My writing PLN (professional Learning Network) pretty much revolves around blogs and the authors who share their insights and advice online. When I have a question, I often go there first, before digging through my shelves of self-help writing books. Along the way, I’ve read many of their books. Here, I want to share those that I’ve particularly enjoy and think you might too.
- The Palaver Tree — one woman’s tale of growth from great personal loss to a challenging but fulfilling life
- PS I Forgive You — memoir of a life lived with a narcissistic parent
- Hurricane Crimes — fiction based on the power of nature
- Lilith — a thoughtful discussion on life, based on Jungian psychology
My rating: 5 of 5 stars
Wendy Unsworth’s Palaver Tree (Amazon Digital Services 2012) is a beautiful, sad but happy story about Ellie. Ellies leads a fairly boring–well, uneventful–life in Cornwall England that is upended when first her husband and family dog are killed by a hit and run driver and then her elderly mother dies. She no longer has any reason to remain in a town that, though it includes friends, has never really felt like home, and now holds nothing but lonely memories.
“Even after two years of marriage, she often woke with the feeling that she was somewhere she didn’t belong and would be caught, any moment, on the loose without an entrance ticket.”
She moves to a small African village to teach, but that turns out to include its own set of problems.
I was originally pulled into this story by the cover, but it was the gorgeous storytelling from Wendy that kept me reading.
“There was a tension in the house like musical strings, stretched to their limit and fit to snap.”
“Lately, any sentence honored with a mention of her husband was apt to hemorrhage sarcasm like warm treacle through a sieve.”
You cannot fail but enjoy this tale of Ellie’s personal growth from unmotivated housewife to extraordinarily accomplished adult.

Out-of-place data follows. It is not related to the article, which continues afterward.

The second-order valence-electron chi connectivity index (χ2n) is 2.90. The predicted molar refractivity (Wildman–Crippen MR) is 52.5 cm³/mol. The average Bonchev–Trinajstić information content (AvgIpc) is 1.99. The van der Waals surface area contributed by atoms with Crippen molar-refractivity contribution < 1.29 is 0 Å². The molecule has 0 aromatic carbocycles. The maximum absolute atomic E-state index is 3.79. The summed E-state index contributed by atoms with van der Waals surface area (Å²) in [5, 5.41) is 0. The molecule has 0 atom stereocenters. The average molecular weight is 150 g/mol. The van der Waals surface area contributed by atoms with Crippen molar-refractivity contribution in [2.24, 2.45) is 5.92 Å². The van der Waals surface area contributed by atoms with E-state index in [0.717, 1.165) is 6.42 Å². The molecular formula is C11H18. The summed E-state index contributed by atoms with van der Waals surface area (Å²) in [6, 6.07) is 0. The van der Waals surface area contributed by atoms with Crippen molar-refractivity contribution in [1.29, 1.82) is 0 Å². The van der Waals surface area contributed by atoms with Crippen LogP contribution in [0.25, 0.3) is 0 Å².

by D.G. Kaye
Originally a sequel to Conflicted Hearts: A Daughter’s Quest for Solace from Emotional Guilt, PS I Forgive You (Amazon Digital Services 2016) became a stand-alone final chapter to D.G. Kaye’s emotional story about surviving a narcissistic mother. You can feel Kaye’s strength as she’s forced to break off communication with her mother as a last-ditch effort to protect her own mental health–even as her mother is dying. If you come from a loving supportive family (like I do), it’s very difficult to understand the damage caused by this sort of emotional abuse, but through Kaye’s eyes, I felt it. Suffered it. At one point, Kaye mentioned a concern that her mother might read what admittedly was a less than flattering book about her, but I already knew enough about her mother to know that she would never either read her daughter’s published words or listen to them.
That is how powerful this story is: I feel like I knew both Kaye and her mother well by the time I turned the last page. Highly recommended by anyone with a narcissistic family member. This will help you.
by Chrys Fey
My rating: 5 of 5 stars
I love stories where nature is the antagonist (or protagonist–I’ll take either). This series uses natural disasters as the setting for each killing. This one–obviously–is a hurricane. Chrys does an exemplary job of making me feel the power of this hurricane and how small man is next to it.
by Susan Scott
In Praise of Lilith (Olympia Publishers 2009) is a delightful collection of thoughts Susan Scott, a devotee of Jungian psychology, has put together for readers. Five of them are personal, two not so much, but all thought-provoking and cerebral.
“…as I write, that ‘feeling’ comes into it, which is always satisfying, if not altogether surprising. While writing, I seem to undergo an attitude change and find I am more willing to be honest with myself and therefore to the reader as well…”
This sense Susan has of being more honest with herself and readers stands out in her writings. I felt like we were friends wandering down a dirt path chatting about the meaning of life and the world and our purpose in everything. Though this is Susan’s first book, it’s not her last. I will soon read another thoughtful book she has just published called Aging and Becoming.
Jacqui Murray is the author of the popular Building a Midshipman, the story of her daughter’s journey from high school to United States Naval Academy, and the thriller, To Hunt a Sub. She is also the author/editor of over a hundred books on integrating tech into education, adjunct professor of technology in education, webmaster for four blogs, an Amazon Vine Voice book reviewer, a columnist for TeachHUB, monthly contributor to Today’s Author and a freelance journalist on tech ed topics. You can find her books at her publisher’s website, Structured Learning. The sequel to To Hunt a Sub, Twenty-four Days, is scheduled for Spring, 2017. Click to follow its progress.